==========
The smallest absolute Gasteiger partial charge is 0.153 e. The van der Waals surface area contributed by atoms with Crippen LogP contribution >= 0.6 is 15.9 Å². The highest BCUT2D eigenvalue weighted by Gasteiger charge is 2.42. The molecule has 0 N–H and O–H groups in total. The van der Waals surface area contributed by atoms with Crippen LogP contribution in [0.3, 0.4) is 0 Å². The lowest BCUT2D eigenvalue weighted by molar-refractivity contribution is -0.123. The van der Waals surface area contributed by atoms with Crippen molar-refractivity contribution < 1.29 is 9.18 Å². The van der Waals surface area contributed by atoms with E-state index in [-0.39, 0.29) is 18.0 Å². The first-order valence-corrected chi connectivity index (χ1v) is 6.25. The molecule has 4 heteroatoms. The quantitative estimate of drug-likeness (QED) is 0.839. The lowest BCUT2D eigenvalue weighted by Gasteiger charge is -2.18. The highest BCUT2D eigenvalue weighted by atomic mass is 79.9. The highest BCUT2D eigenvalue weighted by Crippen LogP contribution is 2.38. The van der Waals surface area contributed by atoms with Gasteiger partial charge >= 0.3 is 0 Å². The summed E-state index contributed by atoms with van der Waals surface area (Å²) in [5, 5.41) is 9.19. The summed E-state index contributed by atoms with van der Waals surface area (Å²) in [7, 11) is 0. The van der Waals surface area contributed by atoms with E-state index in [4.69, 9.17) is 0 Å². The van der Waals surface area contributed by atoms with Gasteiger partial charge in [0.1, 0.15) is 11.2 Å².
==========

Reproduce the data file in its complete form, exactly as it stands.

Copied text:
The smallest absolute Gasteiger partial charge is 0.153 e. The van der Waals surface area contributed by atoms with Crippen LogP contribution >= 0.6 is 15.9 Å². The highest BCUT2D eigenvalue weighted by Gasteiger charge is 2.42. The molecule has 0 N–H and O–H groups in total. The van der Waals surface area contributed by atoms with Crippen LogP contribution in [0.3, 0.4) is 0 Å². The lowest BCUT2D eigenvalue weighted by molar-refractivity contribution is -0.123. The van der Waals surface area contributed by atoms with Crippen molar-refractivity contribution < 1.29 is 9.18 Å². The van der Waals surface area contributed by atoms with E-state index in [-0.39, 0.29) is 18.0 Å². The first-order valence-corrected chi connectivity index (χ1v) is 6.25. The molecule has 4 heteroatoms. The quantitative estimate of drug-likeness (QED) is 0.839. The lowest BCUT2D eigenvalue weighted by Gasteiger charge is -2.18. The highest BCUT2D eigenvalue weighted by atomic mass is 79.9. The highest BCUT2D eigenvalue weighted by Crippen LogP contribution is 2.38. The van der Waals surface area contributed by atoms with Gasteiger partial charge >= 0.3 is 0 Å². The summed E-state index contributed by atoms with van der Waals surface area (Å²) in [5, 5.41) is 9.19. The summed E-state index contributed by atoms with van der Waals surface area (Å²) in [7, 11) is 0. The van der Waals surface area contributed by atoms with E-state index in [4.69, 9.17) is 0 Å². The van der Waals surface area contributed by atoms with Gasteiger partial charge in [0.1, 0.15) is 11.2 Å².